Brief life of an American champion: 1757-1834
Marie Joseph Paul Yves Roch Gilbert du Motier, marquis de Lafayette, was the wealthy French nobleman who volunteered at 19 to fight in George Washington’s army, was wounded at the Battle of Brandywine, and became a living symbol of the Franco-American alliance that defeated Great Britain in the War of Independence. Though best remembered as the triumphant youth Washington considered an adopted son, the marquis experienced many bitter disappointments in his 76 years. Soon after the Bastille fell on July 14, 1789, he was placed at the helm of the National Guard by Parisians who hoped he would lead their nation to a new era of freedom. Instead, as events grew increasingly polarized, Lafayette—who believed the monarchy should be reformed, not abolished—lost the support of republicans and royalists alike. In 1792, with the Jacobins seeking his arrest as an enemy of the revolution, he fled to the Austrian Netherlands (now Belgium), where he was imprisoned as an enemy of the king.
He never fully regained his French popularity, but Lafayette ensured that his American fame would endure. Having established himself as the new nation’s foremost French ally during the war, he petitioned in 1782 for a role in the peace negotiations, lobbied his government for favorable trade relations with the United States in 1783, and commissioned a gold-engraved copy of the Declaration of Independence to hang in his study. To the American secretary of foreign affairs, Robert R. Livingston, he wrote, “I Have a Great Value for My American Popularity, and I Want the people at large to know My Affection to them, and My zeal for their Service.”
A classical education based on texts such as Plutarch’s Lives and Livy’s History of Rome had made him keenly aware of the power of the historian’s pen to shape the memory of an era. Despite a failed early effort to influence the narrative of the American Revolution as related by the notoriously cantankerous Massachusetts parson William Gordon in a four-volume history published in 1788, Lafayette never relinquished his dream of crafting his own legacy.
Writing history became one of his chief occupations when he returned to France in 1799 after seven years of prison and exile. Barred from public activity by Napoleon, he spent much of the next 15 years in his library at the chateau of La Grange, outside Paris, surrounded by portraits, including those of Washington, Benjamin Franklin, and six allies executed during the French Revolution. There he crafted memoirs recounting his tumultuous life, and communicated (as much as Napoleon’s censors allowed) with liberal-minded thinkers throughout Europe and Americans of all political stripes. Elected to the Chamber of Deputies after Waterloo, he became a tireless advocate on behalf of liberty throughout the world.
An unparalleled opportunity to solidify his place in American memory arose when President James Monroe and Congress invited him to visit as “The Nation’s Guest.” As Lafayette toured every state in the Union between August 1824 and September 1825, grateful citizens preparing to celebrate the fiftieth anniversary of independence fêted him at banquets, balls, dinners, and parades; municipalities renamed streets, schools, and parks in his honor; and entrepreneurs sold trinkets bearing his name and face at every price point.
His first excursion, after landing in New York, was to Boston. He visited John Adams in Quincy; attended Commencement at Harvard (which had made him a doctor of laws in 1784, and now granted a master’s to his son, George Washington Lafayette, who’d studied there during his father’s exile); and toured battlefields. Everywhere, he spoke about the War of Independence. Inadvertently, he also helped ignite the “Battle After the Battle”—a debate about where the Revolution began—when, during an 1825 stop in Kennebunk, Maine, he dismayed the residents of Concord, Massachusetts, by proclaiming that “the first shot was fired at Lexington.”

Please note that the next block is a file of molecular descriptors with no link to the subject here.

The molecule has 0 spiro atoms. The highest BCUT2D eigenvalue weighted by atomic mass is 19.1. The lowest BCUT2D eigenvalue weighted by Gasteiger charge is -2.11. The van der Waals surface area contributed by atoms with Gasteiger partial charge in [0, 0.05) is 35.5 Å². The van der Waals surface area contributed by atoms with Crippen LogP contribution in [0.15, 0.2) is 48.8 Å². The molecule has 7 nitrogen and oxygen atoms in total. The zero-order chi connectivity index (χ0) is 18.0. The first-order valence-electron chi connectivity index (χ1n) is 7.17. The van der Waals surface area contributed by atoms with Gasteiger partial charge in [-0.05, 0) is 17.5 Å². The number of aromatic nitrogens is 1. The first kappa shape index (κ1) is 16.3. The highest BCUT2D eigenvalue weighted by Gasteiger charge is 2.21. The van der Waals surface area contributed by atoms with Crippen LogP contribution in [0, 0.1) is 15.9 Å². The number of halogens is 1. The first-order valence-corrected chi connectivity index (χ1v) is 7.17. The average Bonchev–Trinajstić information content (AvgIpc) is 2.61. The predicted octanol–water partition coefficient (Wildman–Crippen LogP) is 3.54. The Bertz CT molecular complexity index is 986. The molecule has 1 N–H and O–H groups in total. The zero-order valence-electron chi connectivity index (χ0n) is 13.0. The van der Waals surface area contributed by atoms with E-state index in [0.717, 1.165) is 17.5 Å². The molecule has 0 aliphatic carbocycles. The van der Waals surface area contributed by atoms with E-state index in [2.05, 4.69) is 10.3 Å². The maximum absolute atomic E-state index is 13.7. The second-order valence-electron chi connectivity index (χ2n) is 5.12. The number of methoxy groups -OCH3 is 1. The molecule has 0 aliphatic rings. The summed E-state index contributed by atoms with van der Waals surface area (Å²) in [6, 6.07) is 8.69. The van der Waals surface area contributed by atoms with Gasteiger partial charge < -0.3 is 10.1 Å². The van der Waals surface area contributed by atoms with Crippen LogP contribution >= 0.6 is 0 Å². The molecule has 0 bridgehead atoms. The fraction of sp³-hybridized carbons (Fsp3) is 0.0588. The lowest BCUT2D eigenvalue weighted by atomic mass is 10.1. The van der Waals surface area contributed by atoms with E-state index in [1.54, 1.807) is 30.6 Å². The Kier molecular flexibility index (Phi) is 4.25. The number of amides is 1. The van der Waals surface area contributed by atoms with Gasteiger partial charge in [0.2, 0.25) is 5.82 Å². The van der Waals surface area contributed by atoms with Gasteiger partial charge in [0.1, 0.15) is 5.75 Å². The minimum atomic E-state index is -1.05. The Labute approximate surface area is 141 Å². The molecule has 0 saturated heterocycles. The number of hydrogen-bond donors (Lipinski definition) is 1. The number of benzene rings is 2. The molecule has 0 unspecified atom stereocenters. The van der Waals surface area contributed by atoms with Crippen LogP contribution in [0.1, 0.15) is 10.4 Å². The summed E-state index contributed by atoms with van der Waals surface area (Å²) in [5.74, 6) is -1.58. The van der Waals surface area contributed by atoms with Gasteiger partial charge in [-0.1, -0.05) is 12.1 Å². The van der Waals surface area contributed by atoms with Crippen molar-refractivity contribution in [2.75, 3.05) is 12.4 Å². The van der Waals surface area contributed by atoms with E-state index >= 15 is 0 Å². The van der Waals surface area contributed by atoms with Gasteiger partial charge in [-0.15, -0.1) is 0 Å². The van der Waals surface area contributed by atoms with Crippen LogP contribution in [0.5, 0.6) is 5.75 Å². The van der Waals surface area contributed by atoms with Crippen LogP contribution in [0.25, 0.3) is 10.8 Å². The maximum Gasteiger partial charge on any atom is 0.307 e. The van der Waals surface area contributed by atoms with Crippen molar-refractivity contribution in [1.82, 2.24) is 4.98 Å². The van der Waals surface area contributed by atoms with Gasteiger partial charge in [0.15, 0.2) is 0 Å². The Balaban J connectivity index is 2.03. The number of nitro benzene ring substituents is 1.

As death claimed Adams, Monroe, and their peers, Lafayette was increasingly sought out as one of the last surviving links to the nation’s founding. One admirer was Jared Sparks, A.B. 1815, A.M. ’18, the future Harvard president, who published a 12-volume Diplomatic Correspondence of the American Revolution, a 10-volume Works of Benjamin Franklin, and four volumes of Washington’s correspondence. In an 1826 letter (now in Houghton Library), Sparks explained that he was “collecting materials illustrative of the History of the American Revolution” and ventured that the marquis might “not be unwilling to contribute to such an object.”
Lafayette replied with characteristic enthusiasm: “What more gratifying sacred employment can I have than to be instrumental…in Increasing your stack of materials for the monument you are writing?” He provided copies of his correspondence with Washington and invited Sparks to visit La Grange, where “I have a very good American Library, some papers, and a memory not yet decayed, all at your service.” Sparks did so in November 1828, taking more than 100 pages of notes based on anecdotes Lafayette recounted. The marquis also used his influence to enable a researcher engaged by Sparks to consult documents that an official archivist had been disinclined to share with the American.
In 1839, thanking George Washington Lafayette for his father’s posthumously published memoirs, Sparks called the volumes “a noble monument of one whose name and character are stamped on the age in which he lived.” Lafayette had aimed for nothing less.
Laura Auricchio ’90, dean of the School of Undergraduate Studies at The New School, is the author of The Marquis: Lafayette Reconsidered (Knopf).
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